Our foyer is very large. This is one thing I have never understood about this house as the kitchen is to one side of the foyer, and I would much rather have two additional feet in the kitchen than the foyer. However, one benefit of a large foyer is that it has become my painting studio! It drives The Husband nuts in that my projects are always laid out in the foyer which is in the middle of the house and open so there is no hiding my mess. But I have never been one to have a perfectly presentable house – our house is our home and we live comfortably in it, and for me that is surrounded by my projects!
Before (This picture is from the day we first toured the house):
Notice the vinyl and the carpet – hiding under was hardwood! I will never understand why anyone would cover hardwood (especially with vinyl). It turns out that hardwood was hiding under the carpet in the hall and two of the bedrooms as well. But to make matters worse, before the previous owners covered the hardwood (which obviously squeaked), they screwed thru the hardwood floors to try to minimize the squeaks. When we pulled up the carpet, there were screws everywhere. At first I was distraught, but after the floor refinisher people told me what they could and could not do, I made myself realize that the screw holes just added character. After the floors were refinished, we had the door casings and baseboards updated, and painted the walls:
And we lived like this for a while. (Notice, I didn’t paint the doors, as I knew they would not be with us long – before we ever moved in, I had plans for those doors!).
So finally, it was time to bring a little craftsman to our foyer. It all revolved around the new front doors. My original plan was to go from the double doors to a single door with two sidelights. And I found several pictures on Pinterest that I pined over (here, here and here).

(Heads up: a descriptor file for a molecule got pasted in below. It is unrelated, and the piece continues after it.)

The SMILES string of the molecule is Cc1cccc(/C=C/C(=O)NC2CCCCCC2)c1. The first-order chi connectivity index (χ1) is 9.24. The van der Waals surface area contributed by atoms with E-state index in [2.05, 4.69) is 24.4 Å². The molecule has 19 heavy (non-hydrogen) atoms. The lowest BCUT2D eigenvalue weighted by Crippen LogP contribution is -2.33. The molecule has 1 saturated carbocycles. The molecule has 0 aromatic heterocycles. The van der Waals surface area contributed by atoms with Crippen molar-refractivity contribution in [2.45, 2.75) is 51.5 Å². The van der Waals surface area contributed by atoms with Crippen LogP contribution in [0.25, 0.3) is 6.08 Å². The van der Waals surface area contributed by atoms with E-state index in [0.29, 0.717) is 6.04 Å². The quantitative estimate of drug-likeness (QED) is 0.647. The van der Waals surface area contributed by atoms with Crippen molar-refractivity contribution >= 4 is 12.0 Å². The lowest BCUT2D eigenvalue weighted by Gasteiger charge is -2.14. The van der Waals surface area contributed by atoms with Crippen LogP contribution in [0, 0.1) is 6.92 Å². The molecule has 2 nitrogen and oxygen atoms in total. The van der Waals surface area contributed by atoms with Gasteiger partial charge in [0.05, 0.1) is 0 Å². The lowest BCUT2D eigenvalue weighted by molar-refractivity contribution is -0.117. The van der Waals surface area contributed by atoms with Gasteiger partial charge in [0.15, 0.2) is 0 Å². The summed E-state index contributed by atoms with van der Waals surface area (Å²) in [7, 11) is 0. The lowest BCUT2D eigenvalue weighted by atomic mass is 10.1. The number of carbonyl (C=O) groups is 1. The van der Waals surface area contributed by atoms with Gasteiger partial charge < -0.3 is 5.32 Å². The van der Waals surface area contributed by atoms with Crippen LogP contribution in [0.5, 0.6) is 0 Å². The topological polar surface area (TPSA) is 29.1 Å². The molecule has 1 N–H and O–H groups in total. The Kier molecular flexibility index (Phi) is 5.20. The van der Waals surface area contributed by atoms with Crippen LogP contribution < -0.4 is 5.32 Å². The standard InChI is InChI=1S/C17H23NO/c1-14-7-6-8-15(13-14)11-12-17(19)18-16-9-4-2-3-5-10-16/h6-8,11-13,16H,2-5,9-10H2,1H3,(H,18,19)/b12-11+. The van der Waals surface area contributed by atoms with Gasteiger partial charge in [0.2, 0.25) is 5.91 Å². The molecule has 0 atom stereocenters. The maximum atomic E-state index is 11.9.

I even got the drawing of what my doors were going to look like – and I was so very excited!
But alas, the size of our opening meant that we would have to have the new door and sidelights custom made. And the word custom in anything just means more money. And more money was not in the budget. So we ordered new double doors.
While we were waiting on the doors to be installed, we added board and batten trim to the foyer. This is a look I have always loved. I pinned several tutorials on Pinterest from Chalkboard Blue, Creative Chaos, Four Generations One Roof, and Thrifty Decor Chick.
After reading all of these, I began to come up with a plan. We had already updated the baseboards to 1x6s so we were able to use the baseboards as our bottom board. Next I determined the spacing between each vertical board. My plan was to carry this down our main hallway, and the hall has some imperfections on the walls. So I wanted to hide as many of the imperfections with the battens as possible. So I cut paper strips to serve as my battens and taped them up to get the best layout to hide the bad places and that would also be appealing to the eye. I ended up going 14” between each batten. Then I had to determine the height. In that the front doors were not installed yet, I used the interior doors in the hall (which we had already replaced) as a guideline – I wanted the top rail to fall in the center of the horizontal strip of the doors so I went 50.5” from the top of the baseboards to the bottom of the top rail.
I used this planning time to pick out a new color for the den (I had originally painted it the same green of the foyer – which I love, but we get so little natural light that it made the room too dark. I had the idea to paint different color swatches on the foyer wall so I could get a color that worked well with the green in that the two rooms join each other. I thought this would be no big deal in that I was going to be painting the foyer anyway. BIG MISTAKE. I sanded the area, and applied 2 coats of primer and 3 coats of paint, and I still see those squares. So if you learn anything from this, do not put sample paint directly on the wall, paint a piece of foam board that you can prop against the wall, and save yourself a huge headache!
I primed the walls before installing the boards in that we were using pre-primed MDF. It was easier to paint before the boards were installed, and that way, I could go straight to paint once the boards were up.
The installation of the boards went very fast. It only took a few hours to do the full foyer.
Notice the sample squares in the above picture?!?!? After the boards were installed, I painted 3 coats of paint and said it was “good enough.” But now that it is finished, and the doors are installed, I think it is fabulous! I will be back later this week with the final reveal pictures.